Pew’s analysis of the 2012 data cites lower levels of employment, an increase in college enrollment and a decrease in young people getting married as factors in the increase of millennials living at home. Of course, tying the knot might not be the best option when you don’t have a job. Which brings us to the big unknown both for millennials and those trying to sell products and services to us: Has adulthood been delayed or wholly upended?

We're not getting married as young as those in previous generations did. We're not buying as many houses or cars. But maybe we will do these things in time -- just in more time than our parents.

Or maybe we won't. Perhaps a chunk of millennials will never catch up, our lives channeled by the deep grooves of an economic calamity forced upon us by the timing of our births and graduations.

It could be a long struggle. "Lisa Kahn, a labor economist at the Yale School of Management, studied the earnings of men who left college and joined the work force during the deep recession of the early 1980s,” the New York Times’s Annie Lowrey wrote last March. “Unsurprisingly, she found that the higher the unemployment rate upon graduation, the less graduates earned right out of school. But those workers never really caught up. 'The effects were still present 15 or 20 years later,' she said. 'They never made that money back.'" Citing additional research, Lowrey noted, “For the first time in modern memory, a whole generation might not prove wealthier than the one that preceded it."

In April, Sarah Ayres of the liberal Center for American Progress attached numbers to the phenomenon: “We estimate that the nearly 1 million young Americans who experienced long-term unemployment during the worst of the recession will lose more than $20 billion in earnings over the next 10 years.” But as Weissmann and Derek Thompson noted in the Atlantic in August 2012, while the recession is partly to blame for a decrease in home and car purchases, “It’s highly possible that a perfect storm of economic and demographic factors -- from high gas prices, to re-­urbanization, to stagnating wages, to new technologies enabling a different kind of consumption -- has fundamentally changed the game for Millennials.”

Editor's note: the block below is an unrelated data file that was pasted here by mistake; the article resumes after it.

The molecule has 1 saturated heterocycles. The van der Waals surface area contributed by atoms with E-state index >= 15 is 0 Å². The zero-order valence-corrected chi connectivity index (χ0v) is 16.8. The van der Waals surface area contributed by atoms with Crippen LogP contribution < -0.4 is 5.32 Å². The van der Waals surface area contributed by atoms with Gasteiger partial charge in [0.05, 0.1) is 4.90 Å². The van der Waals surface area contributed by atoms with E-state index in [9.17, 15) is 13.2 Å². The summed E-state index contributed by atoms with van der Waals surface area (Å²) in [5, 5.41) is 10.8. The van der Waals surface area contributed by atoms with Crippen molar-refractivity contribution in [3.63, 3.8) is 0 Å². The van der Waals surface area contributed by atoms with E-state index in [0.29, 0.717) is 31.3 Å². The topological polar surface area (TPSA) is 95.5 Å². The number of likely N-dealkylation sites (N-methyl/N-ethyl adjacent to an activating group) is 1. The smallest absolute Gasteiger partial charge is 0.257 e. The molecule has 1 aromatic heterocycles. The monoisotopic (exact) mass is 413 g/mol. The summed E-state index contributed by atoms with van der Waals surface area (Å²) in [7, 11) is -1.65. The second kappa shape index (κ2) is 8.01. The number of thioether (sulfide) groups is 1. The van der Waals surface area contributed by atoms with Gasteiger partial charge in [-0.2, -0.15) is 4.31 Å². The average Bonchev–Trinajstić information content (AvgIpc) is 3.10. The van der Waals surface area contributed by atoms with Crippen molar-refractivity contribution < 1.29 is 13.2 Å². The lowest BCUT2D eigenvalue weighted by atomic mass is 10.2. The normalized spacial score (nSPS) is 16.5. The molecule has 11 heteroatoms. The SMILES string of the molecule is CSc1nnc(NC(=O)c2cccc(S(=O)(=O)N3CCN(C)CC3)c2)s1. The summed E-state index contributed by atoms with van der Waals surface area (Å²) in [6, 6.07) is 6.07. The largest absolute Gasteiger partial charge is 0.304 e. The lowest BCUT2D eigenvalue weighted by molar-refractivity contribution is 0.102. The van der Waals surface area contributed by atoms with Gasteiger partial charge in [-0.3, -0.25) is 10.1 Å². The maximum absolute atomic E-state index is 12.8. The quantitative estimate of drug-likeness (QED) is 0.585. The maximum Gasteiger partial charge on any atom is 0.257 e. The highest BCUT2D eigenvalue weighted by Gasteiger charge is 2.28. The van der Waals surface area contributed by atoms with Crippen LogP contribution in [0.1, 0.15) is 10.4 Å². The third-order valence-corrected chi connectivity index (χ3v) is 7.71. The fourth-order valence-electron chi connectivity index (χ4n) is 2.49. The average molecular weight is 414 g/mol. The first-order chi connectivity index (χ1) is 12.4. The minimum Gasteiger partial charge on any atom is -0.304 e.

A lack of wealth -- combined with cultural change and technological advancements -- is bound to affect life-courses and may well narrow, or re-route, the options of many. Data offers hints about where millennials may end up, but only time -- and who knows how much of it? -- will tell. Until then, it might not be a bad idea to stay in mom and dad’s good graces.

1 Interestingly, between 2007 and 2012 -- encompassing the Great Recession and its aftermath -- there was no statistically significant change in 25- to 31-year-old college graduates living at home.

(Zara Kessler is an editor with Bloomberg View. Follow her on Twitter.)

To contact the writer of this article: Zara Kessler at zkessler@bloomberg.net.

To contact the editor responsible for this article: Francis Wilkinson at fwilkinson1@bloomberg.net.